Josh Cunningham, the 6-foot-8, fifth-year senior — initially considered the cornerstone of this team — had a subpar night. He took just three shots, made one and finished with four points and five rebounds.
Sophomore guard Jordan Davis, in what’s been a roller-coaster season of glory and game-long disappearance, went 1 for 4 from three-point range and ended with five points.
Point guard Jalen Crutcher, playing a yeoman’s 43 minutes, 51 seconds, was 0 for 4 from behind the arc (the Flyers were 3 for 14 overall) and had six turnovers, those negatives cancelling out his eight points and six assists.
And finally Landers – sidelined 10 days earlier with a sore shoulder – came off the bench to try to add energy to a moribund team, but missed a desperate tip in to win the game at the end of regulation and then a short jumper with a Rams’ defender draped on him to tie at the end of overtime. He also committed three turnovers, including a costly one with 1:46 left in overtime.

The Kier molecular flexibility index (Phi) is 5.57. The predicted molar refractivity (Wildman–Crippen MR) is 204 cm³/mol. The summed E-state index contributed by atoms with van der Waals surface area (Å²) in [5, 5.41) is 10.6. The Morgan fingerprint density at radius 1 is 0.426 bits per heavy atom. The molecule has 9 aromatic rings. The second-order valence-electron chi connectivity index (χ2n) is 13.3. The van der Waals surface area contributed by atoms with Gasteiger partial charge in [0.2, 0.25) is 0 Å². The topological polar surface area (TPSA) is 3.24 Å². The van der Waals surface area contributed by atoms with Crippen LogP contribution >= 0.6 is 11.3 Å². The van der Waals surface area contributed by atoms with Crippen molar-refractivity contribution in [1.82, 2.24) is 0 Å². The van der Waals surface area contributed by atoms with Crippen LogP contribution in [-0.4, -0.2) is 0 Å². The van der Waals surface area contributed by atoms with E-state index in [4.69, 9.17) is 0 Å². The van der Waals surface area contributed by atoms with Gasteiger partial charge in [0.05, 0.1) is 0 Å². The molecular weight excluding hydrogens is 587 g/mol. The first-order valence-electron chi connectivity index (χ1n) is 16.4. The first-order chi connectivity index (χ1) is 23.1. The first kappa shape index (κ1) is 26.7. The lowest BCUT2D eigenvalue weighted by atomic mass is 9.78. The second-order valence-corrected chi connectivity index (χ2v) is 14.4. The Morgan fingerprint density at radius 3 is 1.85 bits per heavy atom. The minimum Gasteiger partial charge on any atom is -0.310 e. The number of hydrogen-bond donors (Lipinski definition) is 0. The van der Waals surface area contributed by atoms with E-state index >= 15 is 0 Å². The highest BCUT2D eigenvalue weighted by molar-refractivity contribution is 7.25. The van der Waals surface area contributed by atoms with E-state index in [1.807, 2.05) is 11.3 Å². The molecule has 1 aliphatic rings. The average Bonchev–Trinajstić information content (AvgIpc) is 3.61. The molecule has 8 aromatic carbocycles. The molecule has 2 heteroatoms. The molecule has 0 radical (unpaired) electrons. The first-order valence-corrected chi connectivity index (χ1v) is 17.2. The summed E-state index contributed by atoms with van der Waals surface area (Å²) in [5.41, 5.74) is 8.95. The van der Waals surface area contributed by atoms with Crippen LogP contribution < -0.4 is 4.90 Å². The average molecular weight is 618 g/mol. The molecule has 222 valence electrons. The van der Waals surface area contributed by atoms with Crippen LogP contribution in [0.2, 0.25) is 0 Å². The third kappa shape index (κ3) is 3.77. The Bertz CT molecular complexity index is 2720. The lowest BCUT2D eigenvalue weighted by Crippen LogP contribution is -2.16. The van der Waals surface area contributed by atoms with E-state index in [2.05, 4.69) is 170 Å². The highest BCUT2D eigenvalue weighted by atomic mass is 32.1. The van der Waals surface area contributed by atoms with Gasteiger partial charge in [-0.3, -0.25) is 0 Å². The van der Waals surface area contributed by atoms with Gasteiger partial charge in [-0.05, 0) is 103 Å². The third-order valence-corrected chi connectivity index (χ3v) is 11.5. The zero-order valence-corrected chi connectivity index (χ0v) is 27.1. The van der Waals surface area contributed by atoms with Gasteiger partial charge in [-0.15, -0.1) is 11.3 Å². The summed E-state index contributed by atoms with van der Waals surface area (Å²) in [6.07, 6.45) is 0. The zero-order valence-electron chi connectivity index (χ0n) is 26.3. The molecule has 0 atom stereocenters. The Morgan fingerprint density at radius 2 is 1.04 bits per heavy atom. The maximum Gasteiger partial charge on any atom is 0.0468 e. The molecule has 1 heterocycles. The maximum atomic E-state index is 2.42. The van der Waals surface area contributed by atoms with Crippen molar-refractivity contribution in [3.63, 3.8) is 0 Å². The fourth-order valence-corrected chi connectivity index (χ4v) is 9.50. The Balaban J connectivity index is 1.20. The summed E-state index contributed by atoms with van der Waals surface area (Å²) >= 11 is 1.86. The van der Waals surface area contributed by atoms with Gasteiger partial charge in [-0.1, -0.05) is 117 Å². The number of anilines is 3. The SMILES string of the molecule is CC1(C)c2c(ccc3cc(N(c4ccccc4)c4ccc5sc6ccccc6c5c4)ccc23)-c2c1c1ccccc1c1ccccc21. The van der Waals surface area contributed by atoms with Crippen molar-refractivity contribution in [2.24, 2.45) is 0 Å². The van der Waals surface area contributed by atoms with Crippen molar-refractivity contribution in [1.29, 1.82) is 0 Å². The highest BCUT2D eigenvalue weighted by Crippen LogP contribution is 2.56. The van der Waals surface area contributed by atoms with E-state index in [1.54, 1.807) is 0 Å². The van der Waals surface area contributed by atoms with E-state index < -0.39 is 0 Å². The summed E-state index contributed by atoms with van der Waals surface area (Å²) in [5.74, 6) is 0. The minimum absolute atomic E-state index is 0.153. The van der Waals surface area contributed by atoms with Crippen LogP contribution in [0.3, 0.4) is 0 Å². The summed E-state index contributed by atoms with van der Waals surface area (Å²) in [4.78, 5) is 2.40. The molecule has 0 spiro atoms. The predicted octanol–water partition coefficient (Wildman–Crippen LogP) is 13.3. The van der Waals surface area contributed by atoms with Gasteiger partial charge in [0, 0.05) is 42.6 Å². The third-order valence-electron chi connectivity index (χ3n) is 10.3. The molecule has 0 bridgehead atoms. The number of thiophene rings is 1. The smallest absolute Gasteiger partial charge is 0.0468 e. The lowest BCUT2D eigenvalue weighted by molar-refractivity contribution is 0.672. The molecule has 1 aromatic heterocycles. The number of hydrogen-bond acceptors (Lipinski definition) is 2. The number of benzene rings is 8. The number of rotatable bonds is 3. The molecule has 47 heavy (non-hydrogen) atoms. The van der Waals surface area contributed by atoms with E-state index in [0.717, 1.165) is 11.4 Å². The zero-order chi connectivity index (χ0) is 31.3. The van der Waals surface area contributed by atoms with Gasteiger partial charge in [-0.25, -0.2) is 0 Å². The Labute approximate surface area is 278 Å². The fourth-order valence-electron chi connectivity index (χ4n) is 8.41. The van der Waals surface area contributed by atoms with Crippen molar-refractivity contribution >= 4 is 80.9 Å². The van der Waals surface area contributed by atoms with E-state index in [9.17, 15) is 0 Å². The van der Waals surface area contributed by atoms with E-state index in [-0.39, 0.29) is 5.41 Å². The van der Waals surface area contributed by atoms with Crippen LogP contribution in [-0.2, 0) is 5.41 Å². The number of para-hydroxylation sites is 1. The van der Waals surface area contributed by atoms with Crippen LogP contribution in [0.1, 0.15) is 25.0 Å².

Meanwhile, Rhode Island – which came in with a 13-14 record that included that 77-48 beat down by the Flyers on Feb. 9 – took it to UD from the opening tip.
“They brought the fight to us,” Mikesell said. “They were up in our stuff.”
Toppin agreed: “They came in with a lot more energy than we had. I felt they dominated us in every aspect of the game. We just weren’t ready to play.”
The Rams’ 6-8 Cyril Langevine was “a beast” as Mikesell put it. He made 12 of 14 shots for 26 points, had eight rebounds and blocked three Flyers’ shots.
“He does it all down there,” Mikesell said. “I think he’s averaging 14 and 10. He might be the only guy in the A-10 averaging a double double.
“He’s a stud.”
And the big difference between the teams’ first meeting and Friday night was Fatts Russell.
In that 29-point loss, the Rams 5-foot-10 guard did not score. This time – thanks to 4-for-9 shooting from three-point range – he had 23 points along with five assists and four steals.
“Fatts got it going,” Mikesell said. “You could tell he had a little more swagger out there. He wanted to go out and prove something to us…And a credit to him, he did.”